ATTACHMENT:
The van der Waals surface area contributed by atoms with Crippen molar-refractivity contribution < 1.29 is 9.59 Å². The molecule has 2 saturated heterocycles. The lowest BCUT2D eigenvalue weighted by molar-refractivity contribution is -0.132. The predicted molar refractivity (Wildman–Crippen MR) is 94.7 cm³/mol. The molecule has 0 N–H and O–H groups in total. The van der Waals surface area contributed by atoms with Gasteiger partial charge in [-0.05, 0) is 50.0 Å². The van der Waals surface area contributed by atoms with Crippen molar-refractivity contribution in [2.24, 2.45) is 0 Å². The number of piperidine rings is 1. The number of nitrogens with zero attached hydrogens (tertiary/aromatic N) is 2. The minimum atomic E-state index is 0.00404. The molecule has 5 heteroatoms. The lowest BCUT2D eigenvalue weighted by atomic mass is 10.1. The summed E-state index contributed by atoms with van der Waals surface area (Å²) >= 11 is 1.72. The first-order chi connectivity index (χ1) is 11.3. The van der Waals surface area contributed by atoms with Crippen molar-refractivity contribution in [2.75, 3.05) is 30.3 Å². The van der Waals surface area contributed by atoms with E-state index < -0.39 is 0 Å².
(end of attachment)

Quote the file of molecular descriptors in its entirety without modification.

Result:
The van der Waals surface area contributed by atoms with Crippen molar-refractivity contribution < 1.29 is 9.59 Å². The molecule has 2 saturated heterocycles. The lowest BCUT2D eigenvalue weighted by molar-refractivity contribution is -0.132. The predicted molar refractivity (Wildman–Crippen MR) is 94.7 cm³/mol. The molecule has 0 N–H and O–H groups in total. The van der Waals surface area contributed by atoms with Gasteiger partial charge in [-0.05, 0) is 50.0 Å². The van der Waals surface area contributed by atoms with Crippen molar-refractivity contribution in [2.24, 2.45) is 0 Å². The number of piperidine rings is 1. The number of nitrogens with zero attached hydrogens (tertiary/aromatic N) is 2. The minimum atomic E-state index is 0.00404. The molecule has 5 heteroatoms. The lowest BCUT2D eigenvalue weighted by atomic mass is 10.1. The summed E-state index contributed by atoms with van der Waals surface area (Å²) >= 11 is 1.72. The first-order chi connectivity index (χ1) is 11.3. The van der Waals surface area contributed by atoms with Crippen molar-refractivity contribution in [2.75, 3.05) is 30.3 Å². The van der Waals surface area contributed by atoms with E-state index < -0.39 is 0 Å².